What Is A LTV?

Get in touch for an initial fee free, no-obligation chat with an adviser about the most suitable mortgage option for you.

The Financial Conduct Authority does not regulate some Buy to Let Mortgages.

Your property may be repossessed if you do not keep up with your mortgage repayments.

Get in touch

1 Step 1
Please tick how you would like us to contact you.

The internet is not a secure medium and the privacy of your data cannot be guaranteed. 

FormCraft - WordPress form builder

What Is A LTV?

LTV stands for loan to value, and to break this down, it’s the value of the loan compared to the value of the property you’re looking at purchasing. To simplify this, if you bought a property at £200,000 and had a £20,000 deposit, you would need to borrow £180,000 to buy the property. This would mean that you’ve got a 10% deposit with a 90% loan, meaning you would have a 90% loan to value.

As a general rule of thumb, the lower the loan to value, the cheaper the interest rates you will qualify for. The main reason for this, everything the lender does is based around them needing to repossess your property. So, for example, if you’ve only got a 5% deposit and the property market dips 10%, and the lenders have to repossess you, there is a chance they might lose money on that. And because of that, they charge higher interest rates compared to someone with a bigger deposit.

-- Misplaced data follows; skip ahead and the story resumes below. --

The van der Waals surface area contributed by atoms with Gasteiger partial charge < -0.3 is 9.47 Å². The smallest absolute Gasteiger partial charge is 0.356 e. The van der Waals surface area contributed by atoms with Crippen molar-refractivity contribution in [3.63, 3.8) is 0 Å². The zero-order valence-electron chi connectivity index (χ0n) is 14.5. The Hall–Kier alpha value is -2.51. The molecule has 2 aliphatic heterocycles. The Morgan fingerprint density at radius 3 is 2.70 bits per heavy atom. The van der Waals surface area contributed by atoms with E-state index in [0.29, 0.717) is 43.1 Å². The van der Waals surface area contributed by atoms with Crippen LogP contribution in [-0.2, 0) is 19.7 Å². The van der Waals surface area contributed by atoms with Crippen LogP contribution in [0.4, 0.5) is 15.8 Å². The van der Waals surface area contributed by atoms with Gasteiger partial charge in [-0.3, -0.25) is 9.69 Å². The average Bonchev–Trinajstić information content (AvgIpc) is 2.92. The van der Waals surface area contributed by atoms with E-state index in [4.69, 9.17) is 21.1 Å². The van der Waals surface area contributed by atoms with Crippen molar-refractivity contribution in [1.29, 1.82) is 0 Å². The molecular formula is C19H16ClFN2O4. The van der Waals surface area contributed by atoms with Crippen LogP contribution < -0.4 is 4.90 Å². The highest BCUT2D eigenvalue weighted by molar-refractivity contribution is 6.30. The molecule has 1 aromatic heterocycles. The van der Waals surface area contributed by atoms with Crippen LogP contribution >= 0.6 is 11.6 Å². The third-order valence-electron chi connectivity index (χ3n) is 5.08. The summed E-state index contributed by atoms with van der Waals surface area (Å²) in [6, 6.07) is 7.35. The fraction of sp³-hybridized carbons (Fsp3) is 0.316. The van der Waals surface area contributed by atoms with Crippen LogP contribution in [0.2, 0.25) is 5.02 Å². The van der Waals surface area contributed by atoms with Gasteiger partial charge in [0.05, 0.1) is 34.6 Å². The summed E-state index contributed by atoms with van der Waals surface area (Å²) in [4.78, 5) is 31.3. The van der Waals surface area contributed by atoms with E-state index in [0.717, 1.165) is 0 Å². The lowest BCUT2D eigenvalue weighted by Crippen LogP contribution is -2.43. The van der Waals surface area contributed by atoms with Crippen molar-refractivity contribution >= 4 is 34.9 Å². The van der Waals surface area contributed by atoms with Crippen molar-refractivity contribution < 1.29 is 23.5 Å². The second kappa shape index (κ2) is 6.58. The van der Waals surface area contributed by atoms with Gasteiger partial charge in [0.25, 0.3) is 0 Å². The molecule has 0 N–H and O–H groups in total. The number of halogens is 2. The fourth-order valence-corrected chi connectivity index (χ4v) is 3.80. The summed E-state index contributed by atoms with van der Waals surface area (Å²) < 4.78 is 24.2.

Suppose you were to buy a property and had a 25% deposit, even if the property price dipped 20% and the lender had to repossess your house. In that case, they can still get their money back, which is why you qualify for cheaper rates at lower loan-to-value products as there is a lower risk of the lender losing money.